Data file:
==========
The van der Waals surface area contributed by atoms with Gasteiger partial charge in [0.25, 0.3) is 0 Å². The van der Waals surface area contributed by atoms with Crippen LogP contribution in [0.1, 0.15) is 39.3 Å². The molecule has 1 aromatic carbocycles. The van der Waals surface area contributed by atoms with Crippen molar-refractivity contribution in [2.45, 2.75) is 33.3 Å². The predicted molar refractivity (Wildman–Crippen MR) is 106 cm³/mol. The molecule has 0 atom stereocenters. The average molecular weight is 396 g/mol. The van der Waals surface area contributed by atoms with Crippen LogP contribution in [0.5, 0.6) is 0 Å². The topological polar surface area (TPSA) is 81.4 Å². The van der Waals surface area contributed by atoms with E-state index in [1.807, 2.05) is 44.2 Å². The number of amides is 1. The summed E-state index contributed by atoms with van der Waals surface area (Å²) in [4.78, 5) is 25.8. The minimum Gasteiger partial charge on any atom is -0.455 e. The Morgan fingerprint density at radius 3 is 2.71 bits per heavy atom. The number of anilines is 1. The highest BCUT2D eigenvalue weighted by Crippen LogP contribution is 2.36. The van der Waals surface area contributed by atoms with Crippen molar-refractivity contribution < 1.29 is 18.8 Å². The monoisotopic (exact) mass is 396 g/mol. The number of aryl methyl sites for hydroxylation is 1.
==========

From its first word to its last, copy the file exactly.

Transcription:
The van der Waals surface area contributed by atoms with Gasteiger partial charge in [0.25, 0.3) is 0 Å². The van der Waals surface area contributed by atoms with Crippen LogP contribution in [0.1, 0.15) is 39.3 Å². The molecule has 1 aromatic carbocycles. The van der Waals surface area contributed by atoms with Crippen molar-refractivity contribution in [2.45, 2.75) is 33.3 Å². The predicted molar refractivity (Wildman–Crippen MR) is 106 cm³/mol. The molecule has 0 atom stereocenters. The average molecular weight is 396 g/mol. The van der Waals surface area contributed by atoms with Crippen LogP contribution in [0.5, 0.6) is 0 Å². The topological polar surface area (TPSA) is 81.4 Å². The van der Waals surface area contributed by atoms with E-state index in [1.807, 2.05) is 44.2 Å². The number of amides is 1. The summed E-state index contributed by atoms with van der Waals surface area (Å²) in [4.78, 5) is 25.8. The minimum Gasteiger partial charge on any atom is -0.455 e. The Morgan fingerprint density at radius 3 is 2.71 bits per heavy atom. The number of anilines is 1. The highest BCUT2D eigenvalue weighted by Crippen LogP contribution is 2.36. The van der Waals surface area contributed by atoms with Crippen molar-refractivity contribution < 1.29 is 18.8 Å². The monoisotopic (exact) mass is 396 g/mol. The number of aryl methyl sites for hydroxylation is 1.